• 2015 Hall of Famer Ken Gill: A Serial Entrepreneur

  • Spreading The Madness: A Profile of Teriyaki Madness

  • Facility Design Project of the Month for April 2015: Florence Moore Hall Kitchen and Servery at Stanford University, Palo Alto, Calif.

  • DSR of the Month: Amanda Janasik, Sr. Business Development Manager, R.W. Smith & Co., San Diego

Foodservice News

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Blog Network

jCarbonara
Joe Carbonara

California Dreamin’: Looking Back on The NAFEM Show

Nothing brings out the best in the foodservice equipment and supplies industry quite like The NAFEM Show. For three days it seems everyone is in the best possible mood while hobnobbing beneath NAFEM’s biennial big top. The burdens of business challenges seem to fade to the background as various new applications of stainless steel, melamine and even china have everyone forgetting the past, even for a moment — because, to paraphrase one-hit wonder Timbuk3: their future’s so bright they’ve gotta wear shades.

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jMartinez
Juan Martinez

Give Me Labor Economics or Give Me Death!

Labor costs usually represent the highest, or second highest, expense as a percent of sales for a restaurant. As such, proper labor management plays a critical role in driving better unit economics for a foodservice concept. If you buy into this principle, continue to read, and if you don’t then it is more important for you to continue to read on.

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jStiegler
Jerry Stiegler

Casual Dining Sales Slow Down, the Sysco/US Foods Merger Continues to Draw Fire and More

Sales among casual restaurant chains slowed in March according to Knapp-Track. Job openings hit a 14-year high in February. Some states go on record opposing the Sysco/US Foods merger. An Oakland, Calif. minimum wage increase leaves some businesses unhappy. These stories and more in This Week in Foodservice.

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Highlights

Customer Service & Labor Efficiency Still Rules at NAFEM

As a follow up to my previous blog on last month's NAFEM Show, I wanted to share thoughts about some of the equipment offerings that caught my attention.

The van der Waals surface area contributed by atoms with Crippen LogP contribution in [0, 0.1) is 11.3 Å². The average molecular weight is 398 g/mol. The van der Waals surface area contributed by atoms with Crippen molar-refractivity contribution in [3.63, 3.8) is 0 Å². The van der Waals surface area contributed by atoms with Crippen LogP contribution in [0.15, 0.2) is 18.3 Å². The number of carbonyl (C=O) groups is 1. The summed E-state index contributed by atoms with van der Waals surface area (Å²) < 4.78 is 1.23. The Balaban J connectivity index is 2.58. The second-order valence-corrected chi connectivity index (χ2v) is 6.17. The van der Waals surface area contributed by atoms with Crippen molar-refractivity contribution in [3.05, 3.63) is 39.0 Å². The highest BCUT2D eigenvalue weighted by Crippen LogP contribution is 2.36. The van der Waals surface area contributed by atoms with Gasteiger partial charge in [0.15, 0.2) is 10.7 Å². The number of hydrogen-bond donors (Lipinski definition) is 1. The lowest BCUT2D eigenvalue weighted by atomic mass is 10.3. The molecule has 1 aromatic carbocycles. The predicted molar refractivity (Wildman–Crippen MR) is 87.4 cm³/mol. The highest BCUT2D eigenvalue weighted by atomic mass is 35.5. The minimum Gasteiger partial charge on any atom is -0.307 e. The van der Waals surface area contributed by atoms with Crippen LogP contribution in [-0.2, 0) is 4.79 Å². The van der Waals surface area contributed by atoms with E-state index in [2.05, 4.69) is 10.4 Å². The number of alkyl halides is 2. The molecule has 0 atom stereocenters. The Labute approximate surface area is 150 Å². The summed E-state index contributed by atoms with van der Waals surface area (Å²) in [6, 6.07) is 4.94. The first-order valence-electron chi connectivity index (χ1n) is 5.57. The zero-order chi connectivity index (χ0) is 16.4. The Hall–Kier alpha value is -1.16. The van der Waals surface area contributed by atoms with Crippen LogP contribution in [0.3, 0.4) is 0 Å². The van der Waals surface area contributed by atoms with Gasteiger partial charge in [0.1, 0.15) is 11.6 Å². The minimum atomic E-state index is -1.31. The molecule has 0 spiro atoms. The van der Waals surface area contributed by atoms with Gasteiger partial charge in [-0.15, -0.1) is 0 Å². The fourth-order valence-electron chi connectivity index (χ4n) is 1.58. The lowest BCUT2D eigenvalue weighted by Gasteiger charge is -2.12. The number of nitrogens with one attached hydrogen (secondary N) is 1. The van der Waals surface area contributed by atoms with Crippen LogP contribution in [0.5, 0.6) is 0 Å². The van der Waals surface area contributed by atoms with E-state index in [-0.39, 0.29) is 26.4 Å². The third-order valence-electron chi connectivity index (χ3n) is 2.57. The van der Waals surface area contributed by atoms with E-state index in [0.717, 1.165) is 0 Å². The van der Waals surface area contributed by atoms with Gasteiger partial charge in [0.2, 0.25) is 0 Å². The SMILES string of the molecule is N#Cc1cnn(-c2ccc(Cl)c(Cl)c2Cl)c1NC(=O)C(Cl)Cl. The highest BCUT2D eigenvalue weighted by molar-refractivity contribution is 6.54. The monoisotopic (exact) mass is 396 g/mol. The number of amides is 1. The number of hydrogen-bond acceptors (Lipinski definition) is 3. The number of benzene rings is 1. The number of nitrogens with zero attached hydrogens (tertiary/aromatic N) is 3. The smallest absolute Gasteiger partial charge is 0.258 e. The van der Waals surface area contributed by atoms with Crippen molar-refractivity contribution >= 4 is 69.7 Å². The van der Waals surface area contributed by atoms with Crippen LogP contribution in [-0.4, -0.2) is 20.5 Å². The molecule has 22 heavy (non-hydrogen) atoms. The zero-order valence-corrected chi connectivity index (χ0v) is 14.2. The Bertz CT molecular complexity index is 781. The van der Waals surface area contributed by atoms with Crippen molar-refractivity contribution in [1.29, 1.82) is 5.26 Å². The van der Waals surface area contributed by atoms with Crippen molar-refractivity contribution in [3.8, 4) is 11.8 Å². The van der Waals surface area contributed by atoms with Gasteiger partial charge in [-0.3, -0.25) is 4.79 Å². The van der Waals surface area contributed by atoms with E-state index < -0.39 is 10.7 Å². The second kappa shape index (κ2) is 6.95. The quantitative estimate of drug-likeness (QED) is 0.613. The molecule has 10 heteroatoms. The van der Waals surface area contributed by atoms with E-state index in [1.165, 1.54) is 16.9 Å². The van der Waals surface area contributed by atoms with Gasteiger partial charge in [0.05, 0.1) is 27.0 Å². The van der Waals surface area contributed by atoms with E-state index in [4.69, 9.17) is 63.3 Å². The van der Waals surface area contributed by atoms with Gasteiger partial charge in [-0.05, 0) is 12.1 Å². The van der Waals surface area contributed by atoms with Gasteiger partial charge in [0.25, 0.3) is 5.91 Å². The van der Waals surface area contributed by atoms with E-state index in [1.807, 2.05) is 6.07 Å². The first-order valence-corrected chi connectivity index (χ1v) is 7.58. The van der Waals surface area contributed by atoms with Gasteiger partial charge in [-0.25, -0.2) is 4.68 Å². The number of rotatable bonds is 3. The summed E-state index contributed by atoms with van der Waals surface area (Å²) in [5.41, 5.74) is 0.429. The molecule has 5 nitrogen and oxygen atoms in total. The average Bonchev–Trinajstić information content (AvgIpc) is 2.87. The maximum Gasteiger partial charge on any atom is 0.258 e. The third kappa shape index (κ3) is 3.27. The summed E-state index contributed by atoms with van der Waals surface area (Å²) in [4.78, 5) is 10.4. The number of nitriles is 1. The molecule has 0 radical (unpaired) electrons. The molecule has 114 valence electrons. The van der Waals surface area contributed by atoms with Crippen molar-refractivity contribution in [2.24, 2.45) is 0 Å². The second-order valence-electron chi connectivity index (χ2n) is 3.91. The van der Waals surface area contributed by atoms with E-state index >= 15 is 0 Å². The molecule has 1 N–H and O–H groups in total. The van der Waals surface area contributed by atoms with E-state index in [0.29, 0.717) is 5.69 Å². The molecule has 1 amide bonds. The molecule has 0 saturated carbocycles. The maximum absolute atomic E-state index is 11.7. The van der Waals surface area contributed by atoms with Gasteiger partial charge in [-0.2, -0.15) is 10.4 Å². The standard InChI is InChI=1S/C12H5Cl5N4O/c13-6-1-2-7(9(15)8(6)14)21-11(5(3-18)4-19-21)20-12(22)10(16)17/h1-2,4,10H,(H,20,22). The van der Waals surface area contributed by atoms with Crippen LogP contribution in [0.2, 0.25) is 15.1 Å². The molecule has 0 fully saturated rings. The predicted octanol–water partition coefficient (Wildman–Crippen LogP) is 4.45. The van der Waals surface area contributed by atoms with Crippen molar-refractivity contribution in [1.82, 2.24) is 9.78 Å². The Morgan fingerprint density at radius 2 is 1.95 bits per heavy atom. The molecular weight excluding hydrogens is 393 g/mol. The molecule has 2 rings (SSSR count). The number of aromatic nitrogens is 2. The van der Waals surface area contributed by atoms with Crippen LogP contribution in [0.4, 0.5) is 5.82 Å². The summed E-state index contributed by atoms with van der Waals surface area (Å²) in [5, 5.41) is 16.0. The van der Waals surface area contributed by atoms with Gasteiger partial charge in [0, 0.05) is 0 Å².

These platforms offered by different foodservice equipment manufacturers all had one thing in common: Their ability to deliver a higher level of labor efficiency and speed for the foodservice operators that use them.

Smoothie Machines

Many suppliers prominently displayed smoothie machines that feature different levels of automation. Some of the machines were fully automated, whereas others required the user, a team member or a customer, to participate in certain parts of the process. One unit that was made specifically for c-stores allowed customers to serve themselves by locating the cup in a specific spot and just pressing a button to select their flavor to get their product.

I get the sense that McDonald's McCafé, which includes coffee and smoothies alike, caught the attention of a number of foodservice operators who are now working with their suppliers to enter the smoothie segment of the foodservice industry. If you look at the production of a smoothie clearly it's a multi-step process that requires high levels of labor, which could result in slower customer service. The new smoothie-related equipment I saw at The NAFEM Show seemed to address these issues rather well.

The units were not inexpensive, but if they drive traffic by providing the concept the ability to deliver efficient menu innovation, meaning the concept can deliver smoothies and similar products more easily, the net result will be better customer hospitality, lower labor costs, and higher profits.

Ice Cream Machines

One piece of equipment starts with a frozen ice cream base and combines it with other ingredients to deliver different flavors of shakes. This product is also a great c-store application. The customer would take the ice cream from a freezer at the base of the unit, locate it in the cavity and select the flavor by pressing a button. I can tell you from personal experience that the quality of the product was very good, too.

This application reminded me of the days when I was in the Burger King Industrial Engineering Department, when we developed a pre-packaged shake product that was dispensed out of a vending machine of sorts. Our intent was to be able to deliver a shake product while reducing the labor required setup and tearing down the related production platforms. Subsequently, heat treated shake machines came to fruition, addressing some of the challenges of offering a shake product, specifically labor cost. Because the shakes were prepared in the unit, dispensing and serving to the customers was greatly simplified, delivering also great customer service. In this case, product quality killed the effort.

Rapid Cooking Technology

While the notion of accelerated cooking is far from new, the representation of products offering this benefit was significantly higher than a couple of years ago. Clearly the need for speed drove this demand and many suppliers are capitalizing on this opportunity. For example, one conveyor oven could make a pizza, using raw dough in less than three minutes.

What's Hot! What's Cool!

The "What's Hot! What's Cool!" booth at the show displayed a variety of commercial kitchen innovations. Looking at this booth, it was clear to me that the foodservice equipment manufacturers are trying to do their part to keep the industry supplied with innovative technology.

The NAFEM Show proved that helping brands deliver better customer service and labor efficiency is still a critical aspect delivered by the platforms being developed by the suppliers, as a reaction to the needs of the foodservice brands.
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